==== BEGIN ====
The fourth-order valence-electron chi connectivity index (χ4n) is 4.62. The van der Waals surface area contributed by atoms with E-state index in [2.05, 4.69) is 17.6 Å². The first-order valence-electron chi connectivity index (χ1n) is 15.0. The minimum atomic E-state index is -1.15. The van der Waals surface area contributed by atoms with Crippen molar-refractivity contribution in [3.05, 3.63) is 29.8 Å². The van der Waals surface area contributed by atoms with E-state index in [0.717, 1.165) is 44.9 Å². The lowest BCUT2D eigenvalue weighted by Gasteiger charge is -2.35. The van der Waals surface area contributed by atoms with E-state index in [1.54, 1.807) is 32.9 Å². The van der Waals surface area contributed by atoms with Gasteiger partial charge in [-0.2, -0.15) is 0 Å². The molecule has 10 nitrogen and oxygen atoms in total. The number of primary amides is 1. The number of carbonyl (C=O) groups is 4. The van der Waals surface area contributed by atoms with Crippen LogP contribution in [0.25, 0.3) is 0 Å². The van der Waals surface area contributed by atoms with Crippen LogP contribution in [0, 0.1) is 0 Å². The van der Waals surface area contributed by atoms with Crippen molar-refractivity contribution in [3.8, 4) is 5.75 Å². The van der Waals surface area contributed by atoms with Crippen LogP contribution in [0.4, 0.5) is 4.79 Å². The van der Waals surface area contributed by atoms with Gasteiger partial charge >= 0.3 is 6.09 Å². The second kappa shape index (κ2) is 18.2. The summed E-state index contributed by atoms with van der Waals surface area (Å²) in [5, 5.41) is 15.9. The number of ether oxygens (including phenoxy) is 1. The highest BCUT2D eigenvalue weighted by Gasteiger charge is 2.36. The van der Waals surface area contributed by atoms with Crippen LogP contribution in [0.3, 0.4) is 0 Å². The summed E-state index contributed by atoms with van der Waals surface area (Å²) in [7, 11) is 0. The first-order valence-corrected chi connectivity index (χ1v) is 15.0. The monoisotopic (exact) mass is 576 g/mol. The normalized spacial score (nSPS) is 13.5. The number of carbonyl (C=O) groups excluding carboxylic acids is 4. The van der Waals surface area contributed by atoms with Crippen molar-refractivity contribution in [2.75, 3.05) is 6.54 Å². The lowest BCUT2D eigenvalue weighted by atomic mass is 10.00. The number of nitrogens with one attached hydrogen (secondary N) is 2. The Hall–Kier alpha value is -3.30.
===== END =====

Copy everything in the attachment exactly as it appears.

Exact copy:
The fourth-order valence-electron chi connectivity index (χ4n) is 4.62. The van der Waals surface area contributed by atoms with E-state index in [2.05, 4.69) is 17.6 Å². The first-order valence-electron chi connectivity index (χ1n) is 15.0. The minimum atomic E-state index is -1.15. The van der Waals surface area contributed by atoms with Crippen molar-refractivity contribution in [3.05, 3.63) is 29.8 Å². The van der Waals surface area contributed by atoms with E-state index in [0.717, 1.165) is 44.9 Å². The lowest BCUT2D eigenvalue weighted by Gasteiger charge is -2.35. The van der Waals surface area contributed by atoms with E-state index in [1.54, 1.807) is 32.9 Å². The van der Waals surface area contributed by atoms with Gasteiger partial charge in [-0.2, -0.15) is 0 Å². The molecule has 10 nitrogen and oxygen atoms in total. The number of primary amides is 1. The number of carbonyl (C=O) groups is 4. The van der Waals surface area contributed by atoms with Crippen LogP contribution in [0.25, 0.3) is 0 Å². The van der Waals surface area contributed by atoms with Crippen LogP contribution in [0, 0.1) is 0 Å². The van der Waals surface area contributed by atoms with Crippen molar-refractivity contribution in [3.8, 4) is 5.75 Å². The van der Waals surface area contributed by atoms with Crippen LogP contribution in [0.4, 0.5) is 4.79 Å². The van der Waals surface area contributed by atoms with Gasteiger partial charge >= 0.3 is 6.09 Å². The second kappa shape index (κ2) is 18.2. The summed E-state index contributed by atoms with van der Waals surface area (Å²) in [5, 5.41) is 15.9. The number of ether oxygens (including phenoxy) is 1. The highest BCUT2D eigenvalue weighted by Gasteiger charge is 2.36. The van der Waals surface area contributed by atoms with Crippen LogP contribution in [0.3, 0.4) is 0 Å². The summed E-state index contributed by atoms with van der Waals surface area (Å²) in [7, 11) is 0. The first-order valence-corrected chi connectivity index (χ1v) is 15.0. The monoisotopic (exact) mass is 576 g/mol. The normalized spacial score (nSPS) is 13.5. The number of carbonyl (C=O) groups excluding carboxylic acids is 4. The van der Waals surface area contributed by atoms with Crippen molar-refractivity contribution in [2.75, 3.05) is 6.54 Å². The lowest BCUT2D eigenvalue weighted by atomic mass is 10.00. The number of nitrogens with one attached hydrogen (secondary N) is 2. The Hall–Kier alpha value is -3.30.